Just 5 dresses - no measurements and no pattern.  It took 3 days, working on and off, to get all of them done.  I copied the design from one of Amelia's dresses, made it longer, and guessed at measurements.  The fabric was stretchy like a T-shirt, but it was very thin and light, so I made it 2 layers thick.  Tricky!  Amelia sewed almost every seam once I got everything pinned just so.  Elanor tried it on.  Beautiful! 
I surprised the young women 3 days before the party.  They all looked so lovely.

During this process, the onions saw me take on something I have never done before and did not have a "how to" manual.  They helped when I needed them, which was a LOT.  They helped with opinions on how to shape things.  They suggested better ways of doing things.   They worked hard and got things done.  I enjoyed our team building experience. 

While some of the onions did not think the effort was worth the outcome, I 100% think it was worth it.
I wanted everyone involved to feel needed, to play an important role, and to be part of something big.  I think I accomplished that. 

For the actual party, I wanted everyone to feel welcomed.  But I also wanted them to experience a little of what it might have been like 2019 or so years ago.  I think that was accomplished too.  We had a few visitors (non-church members) attend.

Before, during, and after the party, I was flitting about trying to help things go smoothly. I think it went rather well overall.  Ward Christmas "A Night in Bethlehem" party: success!

If you are an over analyzer like me you will understand.  If not here is a peep into my life.....
 When I went to bed, I could think of nothing but the party.  It played over and over in my head.  I learned where I lacked planning and communication.  I learned where all my mistakes were.  I began to doubt that the party went well at all.  I began to beat myself up mentally.  I was focused on everything negative.  I tormented myself with entertaining that I was a failure and that all of my mistakes could have been avoided. 
I eventually recognized that this was the adversary's way of getting to me.  I prayed for relief.  It did not magically come, like I had first hoped it would.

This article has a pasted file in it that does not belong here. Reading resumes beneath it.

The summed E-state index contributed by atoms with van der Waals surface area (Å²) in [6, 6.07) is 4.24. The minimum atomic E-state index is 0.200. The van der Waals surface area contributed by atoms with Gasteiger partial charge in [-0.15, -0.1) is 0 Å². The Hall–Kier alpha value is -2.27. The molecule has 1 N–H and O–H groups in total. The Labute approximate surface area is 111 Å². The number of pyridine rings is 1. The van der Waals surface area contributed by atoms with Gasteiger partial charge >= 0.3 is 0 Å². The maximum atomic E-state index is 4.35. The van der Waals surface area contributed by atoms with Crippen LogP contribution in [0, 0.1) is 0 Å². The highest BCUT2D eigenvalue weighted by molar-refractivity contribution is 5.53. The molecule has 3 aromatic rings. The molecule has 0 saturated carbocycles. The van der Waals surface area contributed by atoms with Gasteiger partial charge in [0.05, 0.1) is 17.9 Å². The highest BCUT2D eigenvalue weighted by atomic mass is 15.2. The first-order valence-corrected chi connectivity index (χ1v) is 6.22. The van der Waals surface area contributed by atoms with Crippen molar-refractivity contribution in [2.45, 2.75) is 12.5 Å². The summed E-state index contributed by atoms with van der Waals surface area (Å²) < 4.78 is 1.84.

I remembered that a friend told me that when we bombarded by satan, we can use our BODIES to combat him.  He does NOT have a body.  At 2:20 am, I peeled myself out of my warm cozy bed and sat on the stool in front of the wood burning stove.  And I wrote thank you notes to all who helped out with the party.  I used my body for good, and good thoughts pushed out the negative.  I finished after 4 am and was feeling positive and good and slept soundly for the next 3 hours. 

I received many positive compliments at church.  No one thought it was a disappointment, let alone a failure. 

While I would not choose to have an overwhelmingly busy, all consuming month of church service.  I learned so much that I would not trade it for anything. 

Wednesday, December 18, 2019

Hunting with Papa

My dad decided to join us for hunting season was a few weeks ago.  It started on a Saturday and he told me he was coming on the Tuesday or Wednesday before.  What a nice surprise.  Super exciting!

The first day, papa and Elanor went to sit near the trash pile, remember that? 

I took Scott and Naomi with me.  We walked to the opposite end of our property, cut across and started walking toward Papa and Elanor.
We flushed out 2 deer, but they looked really small.....  Then 5 or so more, but they were running too fast to take a shot.  No go.
Our neighbor said we could shoot anything we wanted in his fields. So we sat and watched the neighbor's field.  There was ONE.  Not enough time to take the shot. Bummer.

Then.... Papa decided to drive around and see the country and hopefully some deer too.  We drove and drove and drove, and eventually saw a few deer.

Papa turned onto a road that was meant for 4 wheelers.  Scott and Elanor were with us in the back of his truck.  
We drove over a tree.  The trunk was over the "road" but the top branches were "passable."  I never would have believed it.  But I was in the truck as my dad confidently drove on through.  
He drove through a wet boggy area.  I thought we would get stuck in the mud, for sure.  
He drove through 2 trees so close that we had to turn the mirrors in to get through.  I would have turned back at the first sight of any of those, but my dad is amazing - we made it through each obstacle like it was nothing.  
Elanor and Scott gained the off-roading experience that I remember driving around with my dad in Bishop, CA and Angeles National Forest.  Such fun memories.  And now my kiddos get that too.

Another day we drove all over the place.  We stopped for lunch, and then for ice cream.  Of course, "Betty Lou" got treats too.  

We also drove through some public lands.  We stopped for a few hours.  Papa took Elanor and Scott, and I stayed with Naomi by the truck.  Naomi was resourceful - she cleaned out the truck, putting trash in bags, and organizing the blankets and clothes.